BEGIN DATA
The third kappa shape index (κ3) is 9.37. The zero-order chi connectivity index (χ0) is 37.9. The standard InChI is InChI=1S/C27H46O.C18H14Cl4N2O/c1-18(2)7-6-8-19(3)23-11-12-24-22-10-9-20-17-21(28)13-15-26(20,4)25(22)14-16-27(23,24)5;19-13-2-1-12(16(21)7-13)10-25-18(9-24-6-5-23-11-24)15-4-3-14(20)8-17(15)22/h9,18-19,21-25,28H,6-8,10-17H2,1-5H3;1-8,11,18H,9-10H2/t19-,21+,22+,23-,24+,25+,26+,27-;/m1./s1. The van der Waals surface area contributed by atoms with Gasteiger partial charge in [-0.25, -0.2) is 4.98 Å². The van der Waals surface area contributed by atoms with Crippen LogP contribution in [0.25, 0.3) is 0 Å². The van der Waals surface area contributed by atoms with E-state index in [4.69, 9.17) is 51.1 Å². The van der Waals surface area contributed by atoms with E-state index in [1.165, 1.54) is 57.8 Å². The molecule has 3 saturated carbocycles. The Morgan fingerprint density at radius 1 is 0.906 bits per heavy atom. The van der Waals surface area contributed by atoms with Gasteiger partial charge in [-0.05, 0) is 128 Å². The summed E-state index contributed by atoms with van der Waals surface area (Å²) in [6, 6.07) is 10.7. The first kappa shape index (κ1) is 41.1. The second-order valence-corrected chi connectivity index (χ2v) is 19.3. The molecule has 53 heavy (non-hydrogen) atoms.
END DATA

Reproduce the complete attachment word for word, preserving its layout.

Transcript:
The third kappa shape index (κ3) is 9.37. The zero-order chi connectivity index (χ0) is 37.9. The standard InChI is InChI=1S/C27H46O.C18H14Cl4N2O/c1-18(2)7-6-8-19(3)23-11-12-24-22-10-9-20-17-21(28)13-15-26(20,4)25(22)14-16-27(23,24)5;19-13-2-1-12(16(21)7-13)10-25-18(9-24-6-5-23-11-24)15-4-3-14(20)8-17(15)22/h9,18-19,21-25,28H,6-8,10-17H2,1-5H3;1-8,11,18H,9-10H2/t19-,21+,22+,23-,24+,25+,26+,27-;/m1./s1. The van der Waals surface area contributed by atoms with Gasteiger partial charge in [-0.25, -0.2) is 4.98 Å². The van der Waals surface area contributed by atoms with Crippen LogP contribution in [0.25, 0.3) is 0 Å². The van der Waals surface area contributed by atoms with E-state index in [4.69, 9.17) is 51.1 Å². The van der Waals surface area contributed by atoms with E-state index in [1.165, 1.54) is 57.8 Å². The molecule has 3 saturated carbocycles. The Morgan fingerprint density at radius 1 is 0.906 bits per heavy atom. The van der Waals surface area contributed by atoms with Gasteiger partial charge in [-0.05, 0) is 128 Å². The summed E-state index contributed by atoms with van der Waals surface area (Å²) in [6, 6.07) is 10.7. The first kappa shape index (κ1) is 41.1. The second-order valence-corrected chi connectivity index (χ2v) is 19.3. The molecule has 53 heavy (non-hydrogen) atoms.